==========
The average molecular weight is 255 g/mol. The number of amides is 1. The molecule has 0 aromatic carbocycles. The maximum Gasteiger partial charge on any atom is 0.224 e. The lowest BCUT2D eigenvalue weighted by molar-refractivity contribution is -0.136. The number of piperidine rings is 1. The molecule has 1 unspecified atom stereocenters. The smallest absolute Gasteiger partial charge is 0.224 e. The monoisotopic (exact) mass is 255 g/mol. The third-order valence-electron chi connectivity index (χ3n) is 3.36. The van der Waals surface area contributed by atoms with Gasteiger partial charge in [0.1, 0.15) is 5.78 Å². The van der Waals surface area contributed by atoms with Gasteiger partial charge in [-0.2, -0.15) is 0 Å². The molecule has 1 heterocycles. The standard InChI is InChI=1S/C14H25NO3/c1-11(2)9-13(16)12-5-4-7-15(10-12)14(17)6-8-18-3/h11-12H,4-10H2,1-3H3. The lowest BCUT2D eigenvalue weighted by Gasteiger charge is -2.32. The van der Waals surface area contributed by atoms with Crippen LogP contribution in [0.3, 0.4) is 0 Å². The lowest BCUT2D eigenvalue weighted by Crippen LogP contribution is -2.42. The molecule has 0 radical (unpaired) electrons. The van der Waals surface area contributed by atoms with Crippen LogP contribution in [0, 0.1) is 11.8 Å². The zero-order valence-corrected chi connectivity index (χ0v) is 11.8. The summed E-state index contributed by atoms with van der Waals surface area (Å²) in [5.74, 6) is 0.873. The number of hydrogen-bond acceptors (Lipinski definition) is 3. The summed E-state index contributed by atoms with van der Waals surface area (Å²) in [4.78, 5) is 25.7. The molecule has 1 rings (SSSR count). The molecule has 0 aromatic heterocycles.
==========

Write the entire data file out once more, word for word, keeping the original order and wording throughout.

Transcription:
The average molecular weight is 255 g/mol. The number of amides is 1. The molecule has 0 aromatic carbocycles. The maximum Gasteiger partial charge on any atom is 0.224 e. The lowest BCUT2D eigenvalue weighted by molar-refractivity contribution is -0.136. The number of piperidine rings is 1. The molecule has 1 unspecified atom stereocenters. The smallest absolute Gasteiger partial charge is 0.224 e. The monoisotopic (exact) mass is 255 g/mol. The third-order valence-electron chi connectivity index (χ3n) is 3.36. The van der Waals surface area contributed by atoms with Gasteiger partial charge in [0.1, 0.15) is 5.78 Å². The van der Waals surface area contributed by atoms with Gasteiger partial charge in [-0.2, -0.15) is 0 Å². The molecule has 1 heterocycles. The standard InChI is InChI=1S/C14H25NO3/c1-11(2)9-13(16)12-5-4-7-15(10-12)14(17)6-8-18-3/h11-12H,4-10H2,1-3H3. The lowest BCUT2D eigenvalue weighted by Gasteiger charge is -2.32. The van der Waals surface area contributed by atoms with Crippen LogP contribution in [0.3, 0.4) is 0 Å². The lowest BCUT2D eigenvalue weighted by Crippen LogP contribution is -2.42. The molecule has 0 radical (unpaired) electrons. The van der Waals surface area contributed by atoms with Crippen LogP contribution in [0, 0.1) is 11.8 Å². The zero-order valence-corrected chi connectivity index (χ0v) is 11.8. The summed E-state index contributed by atoms with van der Waals surface area (Å²) in [5.74, 6) is 0.873. The number of hydrogen-bond acceptors (Lipinski definition) is 3. The summed E-state index contributed by atoms with van der Waals surface area (Å²) in [4.78, 5) is 25.7. The molecule has 1 rings (SSSR count). The molecule has 0 aromatic heterocycles.